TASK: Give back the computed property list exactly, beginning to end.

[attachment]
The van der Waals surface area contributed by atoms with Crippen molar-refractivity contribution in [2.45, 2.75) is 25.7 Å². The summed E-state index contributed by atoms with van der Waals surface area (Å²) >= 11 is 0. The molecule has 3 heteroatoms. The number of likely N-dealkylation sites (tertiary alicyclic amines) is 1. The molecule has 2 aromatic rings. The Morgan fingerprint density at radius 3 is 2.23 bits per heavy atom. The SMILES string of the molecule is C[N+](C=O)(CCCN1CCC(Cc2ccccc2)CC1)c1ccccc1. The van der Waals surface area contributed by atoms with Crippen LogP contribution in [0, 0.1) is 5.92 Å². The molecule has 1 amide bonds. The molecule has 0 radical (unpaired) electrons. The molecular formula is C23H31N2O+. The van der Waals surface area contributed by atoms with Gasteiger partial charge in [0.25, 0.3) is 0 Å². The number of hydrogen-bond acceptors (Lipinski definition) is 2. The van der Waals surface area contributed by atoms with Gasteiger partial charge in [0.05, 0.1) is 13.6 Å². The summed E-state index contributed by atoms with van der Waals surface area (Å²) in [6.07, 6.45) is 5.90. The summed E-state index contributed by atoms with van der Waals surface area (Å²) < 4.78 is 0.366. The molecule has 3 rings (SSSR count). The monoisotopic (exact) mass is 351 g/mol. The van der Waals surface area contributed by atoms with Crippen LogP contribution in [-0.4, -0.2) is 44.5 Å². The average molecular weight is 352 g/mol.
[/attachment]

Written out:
The van der Waals surface area contributed by atoms with Crippen molar-refractivity contribution in [2.45, 2.75) is 25.7 Å². The summed E-state index contributed by atoms with van der Waals surface area (Å²) >= 11 is 0. The molecule has 3 heteroatoms. The number of likely N-dealkylation sites (tertiary alicyclic amines) is 1. The molecule has 2 aromatic rings. The Morgan fingerprint density at radius 3 is 2.23 bits per heavy atom. The SMILES string of the molecule is C[N+](C=O)(CCCN1CCC(Cc2ccccc2)CC1)c1ccccc1. The van der Waals surface area contributed by atoms with Crippen LogP contribution in [0, 0.1) is 5.92 Å². The molecule has 1 amide bonds. The molecule has 0 radical (unpaired) electrons. The molecular formula is C23H31N2O+. The van der Waals surface area contributed by atoms with Gasteiger partial charge in [0.25, 0.3) is 0 Å². The number of hydrogen-bond acceptors (Lipinski definition) is 2. The van der Waals surface area contributed by atoms with Gasteiger partial charge in [0.05, 0.1) is 13.6 Å². The summed E-state index contributed by atoms with van der Waals surface area (Å²) in [6.07, 6.45) is 5.90. The summed E-state index contributed by atoms with van der Waals surface area (Å²) < 4.78 is 0.366. The molecule has 3 rings (SSSR count). The monoisotopic (exact) mass is 351 g/mol. The van der Waals surface area contributed by atoms with Crippen LogP contribution in [-0.4, -0.2) is 44.5 Å². The average molecular weight is 352 g/mol.